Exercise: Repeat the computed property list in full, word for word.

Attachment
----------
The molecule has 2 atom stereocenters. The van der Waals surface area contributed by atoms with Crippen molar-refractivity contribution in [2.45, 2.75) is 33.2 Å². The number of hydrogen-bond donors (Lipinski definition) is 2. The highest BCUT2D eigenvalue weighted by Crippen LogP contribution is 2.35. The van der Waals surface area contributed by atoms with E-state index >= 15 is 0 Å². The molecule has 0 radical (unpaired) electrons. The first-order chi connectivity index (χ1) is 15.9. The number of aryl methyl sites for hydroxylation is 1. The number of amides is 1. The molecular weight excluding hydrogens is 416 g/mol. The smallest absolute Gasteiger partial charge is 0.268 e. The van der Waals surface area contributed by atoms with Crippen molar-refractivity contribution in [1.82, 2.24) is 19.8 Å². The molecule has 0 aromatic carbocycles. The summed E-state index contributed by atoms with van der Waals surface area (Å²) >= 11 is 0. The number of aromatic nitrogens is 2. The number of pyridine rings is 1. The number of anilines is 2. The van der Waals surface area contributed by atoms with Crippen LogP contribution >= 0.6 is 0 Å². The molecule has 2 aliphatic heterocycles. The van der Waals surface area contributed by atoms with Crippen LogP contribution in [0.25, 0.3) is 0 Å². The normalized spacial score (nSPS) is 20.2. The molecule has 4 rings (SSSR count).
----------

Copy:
The molecule has 2 atom stereocenters. The van der Waals surface area contributed by atoms with Crippen molar-refractivity contribution in [2.45, 2.75) is 33.2 Å². The number of hydrogen-bond donors (Lipinski definition) is 2. The highest BCUT2D eigenvalue weighted by Crippen LogP contribution is 2.35. The van der Waals surface area contributed by atoms with E-state index >= 15 is 0 Å². The molecule has 0 radical (unpaired) electrons. The first-order chi connectivity index (χ1) is 15.9. The number of aryl methyl sites for hydroxylation is 1. The number of amides is 1. The molecular weight excluding hydrogens is 416 g/mol. The smallest absolute Gasteiger partial charge is 0.268 e. The van der Waals surface area contributed by atoms with Crippen molar-refractivity contribution in [1.82, 2.24) is 19.8 Å². The molecule has 0 aromatic carbocycles. The summed E-state index contributed by atoms with van der Waals surface area (Å²) >= 11 is 0. The number of aromatic nitrogens is 2. The number of pyridine rings is 1. The number of anilines is 2. The van der Waals surface area contributed by atoms with Crippen LogP contribution >= 0.6 is 0 Å². The molecule has 2 aliphatic heterocycles. The van der Waals surface area contributed by atoms with Crippen LogP contribution in [0.25, 0.3) is 0 Å². The normalized spacial score (nSPS) is 20.2. The molecule has 4 rings (SSSR count).